Tuesday, September 2, 2014

Book Review: Seventeen

Book Review: Seventeen

Author: Booth Tarkington

Date: 1918 (1st ed.), 1963 (my copy)
Publisher: Grosset & Dunlap (1918), Bantam (1963)
ISBN: none
Length: 184 pages
Quote: “‘They said she was goin’ to bring a girl to visit her,’ Johnnie began...Baxter inter­rupted. ‘Makes little difference to me, I guess!’”
Baxter is, of course, about to fall in love with their school friend’s visitor, Lola Pratt, a blonde who affects “baby talk” and enjoys lots and lots of attention from every young man within range. The year, unspecified in the text, may be earlier than 1918; the purpose of falling in love is to get married, which is how the author describes Baxter’s fantasies. The effect of falling in love before he’s old enough to get married is to cause Baxter to spend the summer feeling embarrassed.
Among the humiliations Baxter suffers are having to help the yardman with errands, not having enough dressy outfits, having his friends meet his ten-year-old sister, inadvertently sitting on a wet paintbox in dressy white trousers, and being allowed to make extra money only by doing odd jobs even when he could sell some of his and his family’s things. All the compensation he gets is that sometimes, when he’s competing with his friends for her attention, Lola Pratt calls him “Ickle Boy Baxter” and lets him pet her dog.
How nice is Lola Pratt, anyway? Booth Tarkington doesn’t seem to have worked that out. When a new boy joins the crowd, a fat boy who suffers from “perfect trust that he was as welcome to everyone as he was to his mother,” the way Miss Pratt leads him on and sets him up for humiliation is cruel, but Tarkington seems unsure whether to give a girl credit for enough sense to realize that. All he tells us for sure is that Lola Pratt is one of those females in whose presence male students’ I.Q. scores plummet, and she knows it, and seems to enjoy it.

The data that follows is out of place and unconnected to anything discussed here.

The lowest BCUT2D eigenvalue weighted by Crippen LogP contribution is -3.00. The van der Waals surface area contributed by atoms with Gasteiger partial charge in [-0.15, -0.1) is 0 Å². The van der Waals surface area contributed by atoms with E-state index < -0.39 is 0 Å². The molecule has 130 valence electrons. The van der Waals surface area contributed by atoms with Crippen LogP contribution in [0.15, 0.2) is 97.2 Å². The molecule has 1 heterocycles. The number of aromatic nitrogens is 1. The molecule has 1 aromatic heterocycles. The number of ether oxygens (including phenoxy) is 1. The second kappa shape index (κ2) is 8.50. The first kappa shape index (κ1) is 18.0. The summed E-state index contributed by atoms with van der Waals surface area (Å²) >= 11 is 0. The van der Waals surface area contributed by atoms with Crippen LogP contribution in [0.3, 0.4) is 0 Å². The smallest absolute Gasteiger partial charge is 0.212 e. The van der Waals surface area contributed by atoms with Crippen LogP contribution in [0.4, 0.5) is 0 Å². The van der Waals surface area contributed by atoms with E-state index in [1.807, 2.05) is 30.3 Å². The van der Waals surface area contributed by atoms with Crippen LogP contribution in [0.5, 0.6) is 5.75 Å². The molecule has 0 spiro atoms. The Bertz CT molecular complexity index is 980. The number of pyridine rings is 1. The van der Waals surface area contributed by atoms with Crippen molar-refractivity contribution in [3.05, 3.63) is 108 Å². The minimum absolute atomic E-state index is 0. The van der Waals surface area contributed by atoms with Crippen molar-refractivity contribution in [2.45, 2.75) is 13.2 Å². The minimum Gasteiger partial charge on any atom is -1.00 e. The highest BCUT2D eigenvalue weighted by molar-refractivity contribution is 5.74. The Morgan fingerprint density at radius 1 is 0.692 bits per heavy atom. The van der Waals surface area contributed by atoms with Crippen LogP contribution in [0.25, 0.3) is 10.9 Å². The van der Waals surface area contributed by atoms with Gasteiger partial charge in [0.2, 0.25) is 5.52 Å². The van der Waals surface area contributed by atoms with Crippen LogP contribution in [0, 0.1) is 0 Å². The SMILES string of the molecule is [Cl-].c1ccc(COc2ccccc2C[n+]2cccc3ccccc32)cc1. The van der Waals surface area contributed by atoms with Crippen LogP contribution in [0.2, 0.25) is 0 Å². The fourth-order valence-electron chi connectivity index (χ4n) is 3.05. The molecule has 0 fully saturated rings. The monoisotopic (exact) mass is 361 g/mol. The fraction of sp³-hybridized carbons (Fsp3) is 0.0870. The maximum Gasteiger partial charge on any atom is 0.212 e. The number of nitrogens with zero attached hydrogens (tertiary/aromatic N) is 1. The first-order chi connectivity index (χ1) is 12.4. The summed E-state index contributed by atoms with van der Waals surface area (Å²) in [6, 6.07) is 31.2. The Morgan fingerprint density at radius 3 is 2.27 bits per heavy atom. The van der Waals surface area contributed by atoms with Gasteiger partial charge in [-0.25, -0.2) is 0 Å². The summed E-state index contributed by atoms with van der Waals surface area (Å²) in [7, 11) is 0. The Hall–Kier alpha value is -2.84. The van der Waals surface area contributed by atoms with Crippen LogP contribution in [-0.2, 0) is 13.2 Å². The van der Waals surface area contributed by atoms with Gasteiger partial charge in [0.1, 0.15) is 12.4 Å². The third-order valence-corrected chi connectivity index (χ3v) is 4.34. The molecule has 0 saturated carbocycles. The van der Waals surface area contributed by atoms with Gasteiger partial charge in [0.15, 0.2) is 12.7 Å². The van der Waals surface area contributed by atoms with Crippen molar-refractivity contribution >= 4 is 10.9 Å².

What makes this book seem embarrassingly dated, however, is the description of the yardman. He’s African-American. For his time and place, Booth Tarkington was actually sympathetic to African-Americans, calling them “an amiable and interesting race,”  but although the little Black boys (and the little Jewish boy) in the Penrod trilogy are the equals of the little White boys, Genesis is a shuffling, illiterate laborer Baxter describes as “that awful-looking old” (word we no longer care to print). All the characters’ words are written “in dialect,” like almost all comedy of the period, but Genesis seems to be hamming up his unpretentious act. 
Tarkington was, in this book and in most of his successful books, making fun of all the characters impartially, but in a benign, empathetic way. Every character, including the teenagers’ parents (whose English is the kind Tarkington considers standard), is a stereotype, although drawn with affection. Baxter suffers the most embarrassment of them all, because he thinks most about his feelings and what others think of him. Mrs. Baxter, too genteel to discuss whether Genesis’ shirt was actually meant to have been an undershirt, and Mr. Parcher, who dutifully chaperones Lola’s conversations with the boys while muttering softly “Word! Word! WORD!”, and even the dogs Flopit and Clematis, are early forms of the character types later found in Little Rascals movies and “Tom & Jerry” cartoons. All are basically nice; all become ridiculous whenever they become the focus of their own attention. There are no mean people in this fictional world. There are no intelligent people, either.
The humor in Seventeen is lifelike, never straining belief, and despite Tarkington’s penchant for S.A.T. words the humor is accessible to readers as young as twelve or thirteen. I was twelve or thirteen when I discovered this book. I enjoyed it. If you’re looking for a good clean comedy, free from hate but faithfully describing a time when most people accepted ethnic stereotypes as valid, Seventeen may be for you.

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